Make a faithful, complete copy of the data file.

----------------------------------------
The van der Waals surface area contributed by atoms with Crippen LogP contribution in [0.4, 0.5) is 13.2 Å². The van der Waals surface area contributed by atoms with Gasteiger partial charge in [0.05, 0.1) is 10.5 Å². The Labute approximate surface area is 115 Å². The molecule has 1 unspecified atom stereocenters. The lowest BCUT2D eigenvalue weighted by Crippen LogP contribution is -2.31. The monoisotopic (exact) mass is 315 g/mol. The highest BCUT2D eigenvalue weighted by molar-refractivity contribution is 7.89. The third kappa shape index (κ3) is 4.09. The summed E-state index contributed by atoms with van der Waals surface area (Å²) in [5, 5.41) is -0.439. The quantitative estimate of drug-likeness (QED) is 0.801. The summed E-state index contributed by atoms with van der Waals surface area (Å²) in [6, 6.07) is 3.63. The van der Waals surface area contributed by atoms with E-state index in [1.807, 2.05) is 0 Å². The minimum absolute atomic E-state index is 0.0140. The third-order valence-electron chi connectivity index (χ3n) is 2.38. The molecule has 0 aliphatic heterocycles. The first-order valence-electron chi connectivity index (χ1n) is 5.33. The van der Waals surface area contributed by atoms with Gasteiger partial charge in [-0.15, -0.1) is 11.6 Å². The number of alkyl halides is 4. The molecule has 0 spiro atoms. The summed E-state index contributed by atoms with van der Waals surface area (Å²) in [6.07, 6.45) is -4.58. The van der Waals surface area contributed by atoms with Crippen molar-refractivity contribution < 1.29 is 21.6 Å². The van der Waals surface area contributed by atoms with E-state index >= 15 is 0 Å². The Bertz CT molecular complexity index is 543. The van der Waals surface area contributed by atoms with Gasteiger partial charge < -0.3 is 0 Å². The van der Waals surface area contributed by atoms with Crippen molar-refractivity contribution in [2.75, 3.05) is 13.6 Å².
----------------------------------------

The van der Waals surface area contributed by atoms with Crippen LogP contribution in [0.4, 0.5) is 13.2 Å². The van der Waals surface area contributed by atoms with Gasteiger partial charge in [0.05, 0.1) is 10.5 Å². The Labute approximate surface area is 115 Å². The molecule has 1 unspecified atom stereocenters. The lowest BCUT2D eigenvalue weighted by Crippen LogP contribution is -2.31. The monoisotopic (exact) mass is 315 g/mol. The highest BCUT2D eigenvalue weighted by molar-refractivity contribution is 7.89. The third kappa shape index (κ3) is 4.09. The summed E-state index contributed by atoms with van der Waals surface area (Å²) in [5, 5.41) is -0.439. The quantitative estimate of drug-likeness (QED) is 0.801. The summed E-state index contributed by atoms with van der Waals surface area (Å²) in [6, 6.07) is 3.63. The van der Waals surface area contributed by atoms with E-state index in [1.807, 2.05) is 0 Å². The minimum absolute atomic E-state index is 0.0140. The third-order valence-electron chi connectivity index (χ3n) is 2.38. The molecule has 0 aliphatic heterocycles. The first-order valence-electron chi connectivity index (χ1n) is 5.33. The van der Waals surface area contributed by atoms with Gasteiger partial charge in [-0.15, -0.1) is 11.6 Å². The number of alkyl halides is 4. The molecule has 0 spiro atoms. The summed E-state index contributed by atoms with van der Waals surface area (Å²) in [6.07, 6.45) is -4.58. The van der Waals surface area contributed by atoms with Crippen molar-refractivity contribution < 1.29 is 21.6 Å². The van der Waals surface area contributed by atoms with E-state index >= 15 is 0 Å². The Bertz CT molecular complexity index is 543. The van der Waals surface area contributed by atoms with Gasteiger partial charge < -0.3 is 0 Å². The van der Waals surface area contributed by atoms with Crippen molar-refractivity contribution in [2.75, 3.05) is 13.6 Å².